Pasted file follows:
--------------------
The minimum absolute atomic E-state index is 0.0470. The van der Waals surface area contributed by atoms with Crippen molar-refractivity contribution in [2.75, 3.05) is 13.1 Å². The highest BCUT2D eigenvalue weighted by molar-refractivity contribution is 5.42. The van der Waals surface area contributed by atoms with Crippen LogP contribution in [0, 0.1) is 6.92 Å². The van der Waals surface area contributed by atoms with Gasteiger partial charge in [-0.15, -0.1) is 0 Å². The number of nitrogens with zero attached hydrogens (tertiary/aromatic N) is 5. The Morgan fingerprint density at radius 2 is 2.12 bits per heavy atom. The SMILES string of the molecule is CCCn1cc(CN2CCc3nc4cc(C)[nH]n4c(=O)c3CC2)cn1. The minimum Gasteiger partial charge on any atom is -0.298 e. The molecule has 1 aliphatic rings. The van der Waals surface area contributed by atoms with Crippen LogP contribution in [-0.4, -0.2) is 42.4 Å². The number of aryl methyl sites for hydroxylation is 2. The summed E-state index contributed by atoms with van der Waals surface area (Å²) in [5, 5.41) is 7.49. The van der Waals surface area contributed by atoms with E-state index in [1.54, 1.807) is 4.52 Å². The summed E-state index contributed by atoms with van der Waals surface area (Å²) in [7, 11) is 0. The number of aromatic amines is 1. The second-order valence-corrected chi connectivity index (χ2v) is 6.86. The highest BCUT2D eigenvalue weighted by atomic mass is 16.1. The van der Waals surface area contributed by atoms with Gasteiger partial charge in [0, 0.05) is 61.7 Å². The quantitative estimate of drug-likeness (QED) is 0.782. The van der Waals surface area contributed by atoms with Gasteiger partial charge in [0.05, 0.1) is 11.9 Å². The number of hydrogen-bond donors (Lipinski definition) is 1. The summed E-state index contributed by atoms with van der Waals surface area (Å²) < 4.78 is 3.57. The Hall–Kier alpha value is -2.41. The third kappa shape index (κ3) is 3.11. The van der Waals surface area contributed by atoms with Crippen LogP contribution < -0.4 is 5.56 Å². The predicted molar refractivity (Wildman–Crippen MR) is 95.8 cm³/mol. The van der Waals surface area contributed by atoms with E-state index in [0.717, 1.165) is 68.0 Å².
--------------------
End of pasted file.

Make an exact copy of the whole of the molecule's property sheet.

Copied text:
The minimum absolute atomic E-state index is 0.0470. The van der Waals surface area contributed by atoms with Crippen molar-refractivity contribution in [2.75, 3.05) is 13.1 Å². The highest BCUT2D eigenvalue weighted by molar-refractivity contribution is 5.42. The van der Waals surface area contributed by atoms with Crippen LogP contribution in [0, 0.1) is 6.92 Å². The van der Waals surface area contributed by atoms with Gasteiger partial charge in [-0.15, -0.1) is 0 Å². The number of nitrogens with zero attached hydrogens (tertiary/aromatic N) is 5. The Morgan fingerprint density at radius 2 is 2.12 bits per heavy atom. The SMILES string of the molecule is CCCn1cc(CN2CCc3nc4cc(C)[nH]n4c(=O)c3CC2)cn1. The minimum Gasteiger partial charge on any atom is -0.298 e. The molecule has 1 aliphatic rings. The van der Waals surface area contributed by atoms with Crippen LogP contribution in [-0.4, -0.2) is 42.4 Å². The number of aryl methyl sites for hydroxylation is 2. The summed E-state index contributed by atoms with van der Waals surface area (Å²) in [5, 5.41) is 7.49. The van der Waals surface area contributed by atoms with E-state index in [1.54, 1.807) is 4.52 Å². The summed E-state index contributed by atoms with van der Waals surface area (Å²) in [7, 11) is 0. The number of aromatic amines is 1. The second-order valence-corrected chi connectivity index (χ2v) is 6.86. The highest BCUT2D eigenvalue weighted by atomic mass is 16.1. The van der Waals surface area contributed by atoms with Gasteiger partial charge in [0, 0.05) is 61.7 Å². The quantitative estimate of drug-likeness (QED) is 0.782. The van der Waals surface area contributed by atoms with Gasteiger partial charge in [0.05, 0.1) is 11.9 Å². The number of hydrogen-bond donors (Lipinski definition) is 1. The summed E-state index contributed by atoms with van der Waals surface area (Å²) < 4.78 is 3.57. The Hall–Kier alpha value is -2.41. The third kappa shape index (κ3) is 3.11. The van der Waals surface area contributed by atoms with Crippen LogP contribution < -0.4 is 5.56 Å². The predicted molar refractivity (Wildman–Crippen MR) is 95.8 cm³/mol. The van der Waals surface area contributed by atoms with E-state index in [0.717, 1.165) is 68.0 Å².